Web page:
Saturday, 23 April 2011

Big spiders


This is (by UK standards) a big spider, and that's my hand, and I could claim deep, deep respect for massive bravery - if I were an ultra-traditional wimpy girly, that is! But of course being traditional is not on my personal agenda, and my only concession to safety was to reach for some soft tissue, gently envelop this co-operative arachnid in same, and drop it out of a nearby open window. It was amazing how it let me, as if expecting such reasonable treatment, and knowing that I have some regard for these little animals, and won't willingly harm them.

That's not to say that I love spiders, but I don't lump them together with creepy-crawlies like caterpillars and millipedes. And provided they don't come too close, I can be easy in their company in a way that I can't with - for example - insects. I think it's because they seem to have some individual consciousness, and some intelligence, and don't attack. That earns them consideration. I don't run away, I just remove them from my space with care. I don't want Lucyworld and Spiderworld to merge, that's all. I wouldn't like to know what lives within my wall cavities, unseen and out of mind. Several hundred spiders at least, I'd say, plus other assorted little creatures. Best not to think about it! But good luck to them all. They will doubtless inherit the earth one day.

Spiders are badly misunderstood. Very few people know the truth about them. Let me test your knowledge. Which of the following statements is - incredibly - true?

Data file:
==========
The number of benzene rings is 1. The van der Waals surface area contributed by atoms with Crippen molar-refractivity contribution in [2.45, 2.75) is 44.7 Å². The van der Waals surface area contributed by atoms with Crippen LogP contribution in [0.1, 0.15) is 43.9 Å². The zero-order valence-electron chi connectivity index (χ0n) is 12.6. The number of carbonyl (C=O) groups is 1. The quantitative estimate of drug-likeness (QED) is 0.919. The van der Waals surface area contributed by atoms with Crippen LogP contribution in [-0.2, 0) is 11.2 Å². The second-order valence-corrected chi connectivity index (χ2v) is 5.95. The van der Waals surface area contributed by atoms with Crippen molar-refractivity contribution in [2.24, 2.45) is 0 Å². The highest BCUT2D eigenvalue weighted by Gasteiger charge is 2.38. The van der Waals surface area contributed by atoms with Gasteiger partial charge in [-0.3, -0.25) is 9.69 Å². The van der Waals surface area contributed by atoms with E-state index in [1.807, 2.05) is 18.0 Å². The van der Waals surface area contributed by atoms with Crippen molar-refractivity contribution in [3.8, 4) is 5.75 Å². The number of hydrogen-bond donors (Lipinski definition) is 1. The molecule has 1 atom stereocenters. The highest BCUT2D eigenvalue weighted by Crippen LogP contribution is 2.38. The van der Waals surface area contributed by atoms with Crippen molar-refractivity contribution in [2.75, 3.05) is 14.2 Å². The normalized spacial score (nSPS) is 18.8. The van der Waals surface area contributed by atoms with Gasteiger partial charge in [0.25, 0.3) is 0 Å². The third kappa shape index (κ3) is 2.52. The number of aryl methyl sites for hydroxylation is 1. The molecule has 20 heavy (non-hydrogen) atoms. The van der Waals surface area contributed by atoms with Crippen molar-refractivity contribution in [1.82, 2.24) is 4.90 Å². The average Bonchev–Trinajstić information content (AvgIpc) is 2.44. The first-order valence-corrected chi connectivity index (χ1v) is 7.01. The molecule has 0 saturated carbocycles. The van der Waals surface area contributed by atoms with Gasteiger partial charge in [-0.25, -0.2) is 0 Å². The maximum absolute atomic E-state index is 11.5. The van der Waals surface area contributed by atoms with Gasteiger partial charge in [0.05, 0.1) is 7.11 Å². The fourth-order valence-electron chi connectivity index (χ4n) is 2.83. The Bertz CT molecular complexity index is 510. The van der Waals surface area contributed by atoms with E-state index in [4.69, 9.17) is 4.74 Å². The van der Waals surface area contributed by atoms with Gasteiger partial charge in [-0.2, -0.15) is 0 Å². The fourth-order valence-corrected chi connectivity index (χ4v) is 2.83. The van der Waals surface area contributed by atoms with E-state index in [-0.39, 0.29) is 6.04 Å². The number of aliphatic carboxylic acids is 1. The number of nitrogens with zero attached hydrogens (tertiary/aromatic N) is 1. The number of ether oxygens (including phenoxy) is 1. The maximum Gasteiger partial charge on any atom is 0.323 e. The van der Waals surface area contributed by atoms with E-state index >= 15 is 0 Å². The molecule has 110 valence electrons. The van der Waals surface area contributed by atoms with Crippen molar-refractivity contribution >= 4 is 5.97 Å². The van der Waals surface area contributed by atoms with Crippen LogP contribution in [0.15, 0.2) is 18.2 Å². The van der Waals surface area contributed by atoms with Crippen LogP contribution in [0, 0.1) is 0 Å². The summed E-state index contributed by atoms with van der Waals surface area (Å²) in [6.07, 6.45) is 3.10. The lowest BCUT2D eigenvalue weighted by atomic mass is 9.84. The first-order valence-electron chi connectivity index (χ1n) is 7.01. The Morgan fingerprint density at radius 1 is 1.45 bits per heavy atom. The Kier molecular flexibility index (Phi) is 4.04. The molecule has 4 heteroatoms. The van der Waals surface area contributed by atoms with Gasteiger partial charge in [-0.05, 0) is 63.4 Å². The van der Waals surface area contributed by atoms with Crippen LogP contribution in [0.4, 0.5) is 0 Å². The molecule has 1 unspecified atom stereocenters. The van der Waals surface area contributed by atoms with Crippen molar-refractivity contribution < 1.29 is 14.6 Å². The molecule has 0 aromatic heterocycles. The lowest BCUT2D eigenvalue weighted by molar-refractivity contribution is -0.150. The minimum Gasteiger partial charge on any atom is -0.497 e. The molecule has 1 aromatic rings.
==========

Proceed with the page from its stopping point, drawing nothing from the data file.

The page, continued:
# Spiders have complex eyes, just like fish.
# Their antennae are so sensitive that they can pick up faint radio signals from outer space.
# Spiders have eight legs, seven more than insects.
# Black Widow spiders eat their husbands.
# Spiders invented the World Wide Web, and each one has its own website.
# Spiders know what love is, and mate for life (except Black Widow spiders).
# Spiders entertain flies in their parlours.
# Tarantula spiders are named after a dance called the fandango.
# The huge naughty spider called Shelob in Lord of the Rings was based on a giant fruit-eating spider native to Hisponiola in the Caribbean.
# Following the release of the film Spiderman, spiders have learned to walk sideways up the sides of tall buildings, just like crabs do.
# Spiders can count up to eight.
# There are no known trans spiders.

How did you do?

4 comments:

  1. Living in the woods as I do, my house is crawling with spiders during the warmer months. The web weavers don't bother me. They will spin their silk, then just sit there for days on end, patiently waiting for an unfortunate moth or fly to come along and get stuck. It's the hunters that give me the creeps. They crawl around and get into places where they are not welcome, like your pockets, your pantlegs, or your bedsheets!

    Melissa XX

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  2. You might want to edit your list. I'm quite sure that insects don't have seven fewer legs than spiders do. :)

    I like spiders. Just not in the house, and not when they bite. I like them outside where they help keep the fly population under control and also weave beautiful webs.

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  3. Tolkien spent some of his childhood in Africa where he was frightened or bitten by a big spider. I'm too lazy to find the biography...

    Please don't lump caterpillars and millipedes together. The millipede is as hard working as the spider when it comes to pest removal.

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  4. @Ariel:
    Most of this is a spoof or unprovable! Just my idea of fun.
    @Anji:
    My apologies then to millipedes. I'll read them up on Wikipedia. I would still prefer a spider's company, though.

    Lucy

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